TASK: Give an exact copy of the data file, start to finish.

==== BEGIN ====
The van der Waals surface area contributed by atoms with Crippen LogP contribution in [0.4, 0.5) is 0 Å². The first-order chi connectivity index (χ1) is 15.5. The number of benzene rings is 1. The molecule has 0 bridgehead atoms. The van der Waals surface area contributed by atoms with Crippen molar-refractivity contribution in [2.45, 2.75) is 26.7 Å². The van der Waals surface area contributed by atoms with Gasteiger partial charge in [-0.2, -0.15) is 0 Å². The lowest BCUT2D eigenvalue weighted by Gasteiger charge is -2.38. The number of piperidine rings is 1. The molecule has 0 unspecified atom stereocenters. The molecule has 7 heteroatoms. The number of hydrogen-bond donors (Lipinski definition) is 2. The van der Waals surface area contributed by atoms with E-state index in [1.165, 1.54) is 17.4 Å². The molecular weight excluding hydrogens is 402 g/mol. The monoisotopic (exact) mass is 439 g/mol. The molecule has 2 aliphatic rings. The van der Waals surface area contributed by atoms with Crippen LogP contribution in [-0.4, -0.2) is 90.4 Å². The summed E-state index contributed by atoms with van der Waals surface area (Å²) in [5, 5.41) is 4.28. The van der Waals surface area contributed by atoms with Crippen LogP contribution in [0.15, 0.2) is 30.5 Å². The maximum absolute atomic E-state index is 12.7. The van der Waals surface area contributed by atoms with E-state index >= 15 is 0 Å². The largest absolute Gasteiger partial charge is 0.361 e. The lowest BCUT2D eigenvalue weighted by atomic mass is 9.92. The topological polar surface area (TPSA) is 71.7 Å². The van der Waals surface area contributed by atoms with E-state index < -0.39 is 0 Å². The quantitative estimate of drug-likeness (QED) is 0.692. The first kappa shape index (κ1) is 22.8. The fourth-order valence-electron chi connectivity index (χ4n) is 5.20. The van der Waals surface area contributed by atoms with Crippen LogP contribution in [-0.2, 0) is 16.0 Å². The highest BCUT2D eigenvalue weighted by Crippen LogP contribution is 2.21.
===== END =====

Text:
The van der Waals surface area contributed by atoms with Crippen LogP contribution in [0.4, 0.5) is 0 Å². The first-order chi connectivity index (χ1) is 15.5. The number of benzene rings is 1. The molecule has 0 bridgehead atoms. The van der Waals surface area contributed by atoms with Crippen molar-refractivity contribution in [2.45, 2.75) is 26.7 Å². The van der Waals surface area contributed by atoms with Gasteiger partial charge in [-0.2, -0.15) is 0 Å². The lowest BCUT2D eigenvalue weighted by Gasteiger charge is -2.38. The number of piperidine rings is 1. The molecule has 0 unspecified atom stereocenters. The molecule has 7 heteroatoms. The number of hydrogen-bond donors (Lipinski definition) is 2. The van der Waals surface area contributed by atoms with E-state index in [1.165, 1.54) is 17.4 Å². The molecular weight excluding hydrogens is 402 g/mol. The monoisotopic (exact) mass is 439 g/mol. The molecule has 2 aliphatic rings. The van der Waals surface area contributed by atoms with Crippen LogP contribution in [-0.4, -0.2) is 90.4 Å². The summed E-state index contributed by atoms with van der Waals surface area (Å²) in [5, 5.41) is 4.28. The van der Waals surface area contributed by atoms with Crippen LogP contribution in [0.15, 0.2) is 30.5 Å². The maximum absolute atomic E-state index is 12.7. The van der Waals surface area contributed by atoms with E-state index >= 15 is 0 Å². The largest absolute Gasteiger partial charge is 0.361 e. The lowest BCUT2D eigenvalue weighted by atomic mass is 9.92. The topological polar surface area (TPSA) is 71.7 Å². The van der Waals surface area contributed by atoms with E-state index < -0.39 is 0 Å². The quantitative estimate of drug-likeness (QED) is 0.692. The first kappa shape index (κ1) is 22.8. The fourth-order valence-electron chi connectivity index (χ4n) is 5.20. The van der Waals surface area contributed by atoms with Crippen LogP contribution in [-0.2, 0) is 16.0 Å². The highest BCUT2D eigenvalue weighted by Crippen LogP contribution is 2.21.